CHICAGO (CBS) -- The vast majority of educators in Illinois can't get their hands on COVID-19 vaccine – but some can.
And as CBS2's Chris Tye found out Tuesday, the more affluent the school, the more likely the teacher is getting the shot.
Most teachers in our area are playing the same lottery as everyone else - hoping to get the shot. But those at schools with wealth and privilege have a big leg up to get that coveted shot in the arm.
"I sort of liken it to little bit of 'The Lord of The Flies,' right?" said LaGrange School District 102 Supt. Kyle Schumacker. "It's just, how can you get it?"
The superintendent said supply and demand isn't just a theory in a textbook this year.
"My colleagues and I are all out basically trying to chase down every lead that we can to try to set something up," Schumacker said.
District-wide vaccinations are rare, but not impossible.
Deerfield schools were proud to announce a partnership with hometown pharmacy giant Walgreens. Shots for staff begin Friday.
Francis W. Parker school in Chicago's Lincoln Park neighborhood, which charges $34,000 for first grade, also secured vaccine.
The Chicago Teachers Union obtained a letter from Francis Parker, which said the school "partnered with a local health care provider who has indicated they will have sufficient vaccine to accommodate all Parker employees."
Appointments began Monday night.
Parker did not return our calls Tuesday.
"I think it's been a who-you-know and timing right now," Schumacker said.
If privilege, not consistency, drives this bus for schools, experts say it could erode trust.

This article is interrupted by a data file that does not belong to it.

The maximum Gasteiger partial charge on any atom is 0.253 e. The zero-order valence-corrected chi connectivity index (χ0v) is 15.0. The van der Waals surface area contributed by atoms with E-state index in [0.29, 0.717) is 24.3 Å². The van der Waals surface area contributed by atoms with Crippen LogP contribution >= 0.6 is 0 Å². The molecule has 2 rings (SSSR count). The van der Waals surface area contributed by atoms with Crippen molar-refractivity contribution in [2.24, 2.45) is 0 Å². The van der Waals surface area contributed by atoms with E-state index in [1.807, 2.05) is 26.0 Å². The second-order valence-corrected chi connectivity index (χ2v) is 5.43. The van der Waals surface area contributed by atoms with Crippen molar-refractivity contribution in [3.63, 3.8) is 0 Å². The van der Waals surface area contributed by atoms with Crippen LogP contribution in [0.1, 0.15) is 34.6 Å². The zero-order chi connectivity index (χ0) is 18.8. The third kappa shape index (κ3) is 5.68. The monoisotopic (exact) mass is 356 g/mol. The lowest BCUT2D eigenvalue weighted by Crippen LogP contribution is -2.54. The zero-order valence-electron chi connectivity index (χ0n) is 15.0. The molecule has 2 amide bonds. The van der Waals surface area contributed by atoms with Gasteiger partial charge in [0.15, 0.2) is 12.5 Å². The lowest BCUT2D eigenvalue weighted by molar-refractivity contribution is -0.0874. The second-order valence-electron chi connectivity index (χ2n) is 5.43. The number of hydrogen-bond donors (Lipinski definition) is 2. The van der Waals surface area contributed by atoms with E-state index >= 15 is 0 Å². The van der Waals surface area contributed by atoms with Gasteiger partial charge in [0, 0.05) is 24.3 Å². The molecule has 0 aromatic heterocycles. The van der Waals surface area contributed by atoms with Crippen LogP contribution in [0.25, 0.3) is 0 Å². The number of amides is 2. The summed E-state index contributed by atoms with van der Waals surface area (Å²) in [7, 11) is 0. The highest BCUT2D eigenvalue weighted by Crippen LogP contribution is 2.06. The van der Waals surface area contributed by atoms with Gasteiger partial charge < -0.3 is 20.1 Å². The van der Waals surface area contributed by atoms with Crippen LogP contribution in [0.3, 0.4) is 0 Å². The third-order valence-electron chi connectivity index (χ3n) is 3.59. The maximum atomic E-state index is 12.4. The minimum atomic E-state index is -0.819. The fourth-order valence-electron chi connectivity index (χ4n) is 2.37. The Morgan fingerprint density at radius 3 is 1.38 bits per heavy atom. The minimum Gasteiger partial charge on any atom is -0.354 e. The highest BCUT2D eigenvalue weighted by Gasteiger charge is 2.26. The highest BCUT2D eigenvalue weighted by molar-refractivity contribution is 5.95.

"A coherent plan that is consistent from county to county and does create inequity or confusion is only going to build trust in the vaccination process," said Lockport Township High School District Supt. Robert McBride.
Chicago Public Schools expect mid-February staff vaccinations at school sites.
Catholic school leaders told us they are "...working hard to find access points for our school staff for vaccinations" and "...hope to begin in mid-February."
From LaGrange to Lockport, suburban districts waiting on county health departments.
"Is the vaccine going to the areas in the state and the counties in the state where you see the greatest need, the highest COVID numbers, the least in person learning - and also probably the greatest diversity?" McBride said. "Are those communities getting vaccinated so you can get kids back to school."
Experts said the inconsistencies from county to county is also of note.
In Lake County, staff are slated to get vaccinated at the largest high schools. In DuPage, it's partnerships with major pharmacy chains. In Will County, it's nurses vaccinating at individual schools.
But the headline is that everyone is still stuck in neutral.
As for the partnership between Walgreens and Deerfield, a Walgreens representative said Deerfield is the only district they are partnering with in this way.
It began, according to Deerfield school officials, when a community member inquired with Walgreens - and Walgreens reached out to get the pilot clinic up and running.
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